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Congressional Study: Death Tax Destructive to U.S. Economy

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Location: Washington, DC


CONGRESSIONAL STUDY: DEATH TAX DESTRUCTIVE TO U.S. ECONOMY

The Joint Economic Committee of Congress says that the federal estate tax fails to reduce inequality and harms many small businesses.

WASHINGTON, DC. - - The Joint Economic Committee of Congress says that the federal estate tax fails to reduce inequality and harms many small businesses. The study, Costs and Consequences of the Federal Estate Tax, makes the case that the tax ought to be eliminated once and for all. U.S. Rep. Kenny Hulshof (R-MO) and U.S. Senator Jon Kyl (R-AZ), leading sponsors of legislation to kill the death tax, hailed the study as conclusive evidence that the death tax should die now and forever.

"The death tax is the most unfair and least productive federal tax," stated Hulshof. "It benefits the U.S. Treasury very little, but hits small businesses and farmers very hard. I call on my colleagues to read this report with an open mind. They will see that the time has come to lift this unnecessary burden from the shoulders of taxpayers once and for all."

"The JEC report confirms what we've known about the death tax for years," said Kyl, "that it hurts economic growth by forcing families and family businesses to spend valuable resources trying to avoid paying the death tax, rather than putting those resources to work creating jobs."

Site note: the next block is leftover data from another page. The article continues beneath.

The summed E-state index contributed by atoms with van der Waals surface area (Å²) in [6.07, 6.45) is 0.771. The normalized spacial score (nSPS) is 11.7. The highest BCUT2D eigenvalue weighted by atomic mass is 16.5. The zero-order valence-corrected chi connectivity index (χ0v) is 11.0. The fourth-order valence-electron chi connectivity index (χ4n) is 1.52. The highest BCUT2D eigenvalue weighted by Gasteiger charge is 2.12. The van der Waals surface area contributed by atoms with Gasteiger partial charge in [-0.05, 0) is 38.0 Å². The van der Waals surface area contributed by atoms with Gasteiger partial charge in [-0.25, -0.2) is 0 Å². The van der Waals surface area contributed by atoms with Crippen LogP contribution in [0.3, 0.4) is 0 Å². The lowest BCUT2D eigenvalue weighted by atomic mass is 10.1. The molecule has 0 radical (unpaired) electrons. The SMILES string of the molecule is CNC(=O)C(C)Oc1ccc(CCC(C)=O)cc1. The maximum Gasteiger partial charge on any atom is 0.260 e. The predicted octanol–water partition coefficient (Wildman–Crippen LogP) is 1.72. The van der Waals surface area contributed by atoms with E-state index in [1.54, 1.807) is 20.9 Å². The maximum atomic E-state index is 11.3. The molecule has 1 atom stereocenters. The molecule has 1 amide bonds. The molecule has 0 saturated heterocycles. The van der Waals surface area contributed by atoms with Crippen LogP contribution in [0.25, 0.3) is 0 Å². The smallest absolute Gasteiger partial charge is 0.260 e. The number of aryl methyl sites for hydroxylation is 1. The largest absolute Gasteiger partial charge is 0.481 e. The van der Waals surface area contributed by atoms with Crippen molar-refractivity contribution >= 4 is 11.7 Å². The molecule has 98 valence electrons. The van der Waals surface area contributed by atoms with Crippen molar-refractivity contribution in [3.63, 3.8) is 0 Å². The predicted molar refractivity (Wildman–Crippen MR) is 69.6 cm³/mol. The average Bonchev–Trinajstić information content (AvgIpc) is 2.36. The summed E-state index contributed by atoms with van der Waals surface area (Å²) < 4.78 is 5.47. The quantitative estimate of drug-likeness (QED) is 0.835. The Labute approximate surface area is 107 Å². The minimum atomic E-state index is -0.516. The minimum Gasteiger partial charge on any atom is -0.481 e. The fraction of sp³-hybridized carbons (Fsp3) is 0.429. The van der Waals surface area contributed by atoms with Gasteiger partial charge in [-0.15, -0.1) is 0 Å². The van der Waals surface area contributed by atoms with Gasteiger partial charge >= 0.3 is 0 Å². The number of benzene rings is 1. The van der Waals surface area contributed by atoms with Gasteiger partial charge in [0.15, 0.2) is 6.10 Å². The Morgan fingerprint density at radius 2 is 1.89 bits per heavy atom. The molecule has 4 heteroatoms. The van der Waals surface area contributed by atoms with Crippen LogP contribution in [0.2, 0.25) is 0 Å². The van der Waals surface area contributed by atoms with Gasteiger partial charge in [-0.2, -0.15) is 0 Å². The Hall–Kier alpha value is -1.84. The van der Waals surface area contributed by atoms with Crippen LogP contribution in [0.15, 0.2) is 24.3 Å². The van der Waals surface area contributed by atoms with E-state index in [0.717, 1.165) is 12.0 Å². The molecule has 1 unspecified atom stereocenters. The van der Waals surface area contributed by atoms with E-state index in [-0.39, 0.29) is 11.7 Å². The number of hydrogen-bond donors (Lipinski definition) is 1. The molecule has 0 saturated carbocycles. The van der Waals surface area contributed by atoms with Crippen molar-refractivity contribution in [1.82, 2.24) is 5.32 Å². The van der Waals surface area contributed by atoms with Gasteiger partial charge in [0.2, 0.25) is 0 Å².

Among the findings of JEC's study (www.house.gov/jec):

* The benefits of the tax are often overstated, and in any case are far smaller than the documented costs. In light of this finding, there is no compelling reason to keep the tax, and a number of reasons to reduce or abolish it.
* The estate tax impedes economic growth through high compliance costs and economic inefficiencies, and has reduced the stock of capital in the economy by approximately $847 billion.
* The tax hinders entry into self-employment and breaks up family-run businesses, many of which lack the liquid resources needed to meet their estate tax obligation. The tax is also in impediment to upward income and wealth mobility.
* Research indicates that the estate tax is an ineffective tool for fighting wealth and income inequality. In fact, estimates indicate that the tax exacerbates inequality.

"Death should not be a taxable event," Hulshof said. "To small business owners and their families, this punitive tax threatens to undo a lifetime of hard work and thrift. This is not right and needs to be fixed now."

"The Senate intends to deal with the death tax in the next couple of weeks," said Kyl. "And this report reaffirms that we must do whatever is necessary to bring a permanent end to the damaging burden of this tax as soon as we can."

http://hulshof.house.gov/news.aspx?A=309

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